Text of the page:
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Phenotypical Characterization of Peanut Allergic Children

The safety and scientific validity of this study is the responsibility of the study sponsor and investigators. Listing a study does not mean it has been evaluated by the U.S. Federal Government. Read our disclaimer for details. Identifier: NCT02961452
Recruitment Status : Completed
First Posted : November 11, 2016
Last Update Posted : November 11, 2016
Information provided by (Responsible Party):
Lille Catholic University

Brief Summary:

Peanut allergy (PA) has been well studied and its prevalence was estimated up to 1.3% in Europe. Tree nut (TN) allergy and PA are clinically similar and often coexist, TN allergy prevalence ranged from 0.05 to 4.9 %. TN allergy is longlasting and nearly all TN have been associated with fatal allergic reactions . Other legumes or TN also contain seed storage protein orthologs of the globulins (Ara h1, Ara h 3) and 2S albumins (Ara h 2) of peanut, susceptible to provoke allergic reactions, but cross-reactivity to TN and other legumes in PA patients could also appear through primarily sensitization. These possible IgE-binding cross-reactions bring to recommend the avoidance of TN and other legumes which have never been eaten in PA children. In this context, diagnosis work-up of relevant cross-allergy versus asymptomatic cross-sensitization will impact directly children's health-related quality of life (HRQL).

When physicians suspect food allergy, many parameters have to be considered, such as clinical background, clinical history, type of symptoms related to the suspected food and cross-allergy to other foods. Then, to objectively confirm a food allergy and to assess its severity (related to the threshold reactive dose and symptoms), an oral food challenge (OFC) is demanded, and double-blind placebo-controlled food challenge (DBPCFC) is considered as "the gold standard".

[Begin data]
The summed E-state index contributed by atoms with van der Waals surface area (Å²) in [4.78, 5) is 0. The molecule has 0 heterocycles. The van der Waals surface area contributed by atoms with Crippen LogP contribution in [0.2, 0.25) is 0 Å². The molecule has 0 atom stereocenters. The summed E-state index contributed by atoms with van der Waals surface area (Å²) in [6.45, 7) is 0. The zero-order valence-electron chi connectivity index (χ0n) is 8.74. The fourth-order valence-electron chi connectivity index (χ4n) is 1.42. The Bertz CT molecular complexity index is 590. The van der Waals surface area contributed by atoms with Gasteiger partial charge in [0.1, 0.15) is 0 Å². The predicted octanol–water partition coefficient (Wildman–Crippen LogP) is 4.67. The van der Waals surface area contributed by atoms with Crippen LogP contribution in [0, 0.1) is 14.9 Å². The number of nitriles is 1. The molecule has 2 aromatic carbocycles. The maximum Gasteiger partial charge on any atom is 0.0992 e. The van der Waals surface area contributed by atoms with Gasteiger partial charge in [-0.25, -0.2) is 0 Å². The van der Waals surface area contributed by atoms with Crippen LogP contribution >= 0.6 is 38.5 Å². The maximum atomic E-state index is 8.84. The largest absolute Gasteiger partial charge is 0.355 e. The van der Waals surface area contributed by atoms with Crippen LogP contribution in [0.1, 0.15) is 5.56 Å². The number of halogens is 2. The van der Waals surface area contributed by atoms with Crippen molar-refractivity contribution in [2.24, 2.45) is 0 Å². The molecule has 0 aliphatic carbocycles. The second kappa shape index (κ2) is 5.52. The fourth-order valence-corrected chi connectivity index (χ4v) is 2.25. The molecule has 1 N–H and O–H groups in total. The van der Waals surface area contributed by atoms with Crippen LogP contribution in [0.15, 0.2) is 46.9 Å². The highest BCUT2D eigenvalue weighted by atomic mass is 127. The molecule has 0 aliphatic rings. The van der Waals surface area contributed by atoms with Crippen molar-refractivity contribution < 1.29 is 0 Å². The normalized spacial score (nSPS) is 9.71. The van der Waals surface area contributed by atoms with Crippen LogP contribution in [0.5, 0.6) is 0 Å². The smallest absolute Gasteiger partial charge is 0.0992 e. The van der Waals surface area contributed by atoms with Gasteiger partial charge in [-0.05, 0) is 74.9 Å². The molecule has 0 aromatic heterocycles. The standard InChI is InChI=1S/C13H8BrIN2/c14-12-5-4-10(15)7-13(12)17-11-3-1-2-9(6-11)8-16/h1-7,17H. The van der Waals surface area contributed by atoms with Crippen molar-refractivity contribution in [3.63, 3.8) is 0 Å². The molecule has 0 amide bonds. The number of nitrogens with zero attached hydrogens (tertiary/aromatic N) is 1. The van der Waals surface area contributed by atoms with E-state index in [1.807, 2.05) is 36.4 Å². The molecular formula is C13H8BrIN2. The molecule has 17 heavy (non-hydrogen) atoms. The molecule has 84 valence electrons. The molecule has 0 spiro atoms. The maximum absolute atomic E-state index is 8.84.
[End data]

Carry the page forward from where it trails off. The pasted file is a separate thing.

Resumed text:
Although OFC are more and more available in the diagnosis of PA, the assessment of cross-allergy to every single allergenic TN and legumes requires full allergy work-up and often many years of follow-up. Few studies investigated cross-allergy to TN and other legume, with rates of cross-allergy to TN between 28% and 50%. However, targeting patients with severe or cross-allergic phenotypes would greatly assist the allergist in management and follow-up of PA patients (i.e., planning OFC to cross-reactive food).

Our main objective is to identify different disease phenotypes of PA children with cluster analysis. This statistical approach has never been performed to identify cross-allergic phenotypes. We also will describe cross-allergy in PA and will identify possible risk factors for cross-allergy to TN and other legumes in PA children.

Condition or disease Intervention/treatment
Nut Hypersensitivity Child Legumes Allergy Tree Nut Allergy Allergy Cross Reaction Other: Cross reaction detection

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Study Type : Observational